Public Health Background

The National Cancer Institute of the National Institutes of Health states that "environmental tobacco smoke", also called second-hand smoke, contains chemicals that irritate the lining of the lung and other tissues, carcinogens (cancer-causing compounds), mutagens (substances that promote genetic changes in the cell), and developmental toxicants (substances that interfere with normal cell development). Tobacco smoke is known to contain at least 60 carcinogens and six developmental toxins. Health Effects of Exposure to Environmental Tobacco Smoke (ETS) (or "Second-Hand Smoke"):

  • Exposure to environmental tobacco smoke (ETS) can cause lung cancer in adult nonsmokers.  1 
  • ETS is also linked to an increased risk of heart disease among nonsmokers.  1 
  • ETS causes about 3,000 lung cancer deaths annually among adult nonsmokers.  1 
  • ETS causes coronary heart disease and death in nonsmokers. ETS accounts for as many as 62,000 deaths from coronary heart disease annually in the United States.  2
  • ETS causes respiratory problems in children, such as greater number and severity of asthma attacks and lower respiratory tract infections.  1
  • ETS exposure increases children's risk for sudden infant death syndrome (SIDS) and middle ear infections as well.  1
  • Each year ETS causes 150,000-300,000 lower respiratory tract infections, such as pneumonia and bronchitis, in children.  1

Nonsmokers who are exposed to second-hand smoke absorb nicotine and other compounds just as smokers do.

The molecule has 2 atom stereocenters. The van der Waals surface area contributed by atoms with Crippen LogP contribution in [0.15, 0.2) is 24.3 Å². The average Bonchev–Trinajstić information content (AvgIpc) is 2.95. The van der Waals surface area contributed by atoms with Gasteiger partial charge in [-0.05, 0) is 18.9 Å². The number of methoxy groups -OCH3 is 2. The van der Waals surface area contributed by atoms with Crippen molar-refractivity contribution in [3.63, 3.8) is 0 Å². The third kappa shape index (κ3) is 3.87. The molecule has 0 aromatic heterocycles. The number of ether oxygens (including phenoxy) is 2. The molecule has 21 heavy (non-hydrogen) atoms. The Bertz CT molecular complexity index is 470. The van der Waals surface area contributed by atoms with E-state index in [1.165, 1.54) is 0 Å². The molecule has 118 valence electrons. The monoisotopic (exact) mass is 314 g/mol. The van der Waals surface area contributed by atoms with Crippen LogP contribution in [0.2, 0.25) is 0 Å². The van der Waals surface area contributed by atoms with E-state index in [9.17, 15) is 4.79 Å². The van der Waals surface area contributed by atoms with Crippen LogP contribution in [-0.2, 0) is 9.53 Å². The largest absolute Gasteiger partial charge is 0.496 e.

In 1986, two landmark reports were published on the association between second-hand smoke exposure and adverse health effects in non-smokers. One report was published by the U.S. Surgeon General; the other by the National Academy of Sciences. Both reports concluded that:  2, 3

  • Second-hand smoke can cause lung cancer in healthy adult non-smokers;   
  • Children of parents who smoke have more respiratory symptoms and acute lower respiratory tract infections, as well as evidence of reduced lung function, than do children of non-smoking parents; and   
  • Separating smokers and non-smokers within the same air space may reduce, but does not eliminate, a non-smoker's exposure to second-hand smoke.   
  • Since 1986, many federal, state and local laws have been enacted which attempt to reduce or eliminate the involuntary exposure of non-smokers to second-hand smoke.   
  • On the basis of the known health effects of second-hand smoke, the Anchorage Assembly wrote and passed this ordinance in June of 2000.


  1. Environmental Protection Agency. Respiratory Health Effects of Passive Smoking: Lung Cancer and Other Disorders. Washington: Environmental Protection Agency, office of Research and Development, Office of Air and Radiation, 1992. Publication No. EPA/600/5-90/006F.    
  2. National Academy of Science / National Research Council. Environmental Tobacco Smoke: Measuring Exposures and Assessing Health Effects (POD #318); National Academy Press, Washington, DC. 1986.    
  3. US Surgeon General. The Health Consequences of Involuntary Smoking: A Report of the Surgeon General (stock number 017-001-00458-8); U.S. Government Printing Office, Pittsburgh, PA. 1986.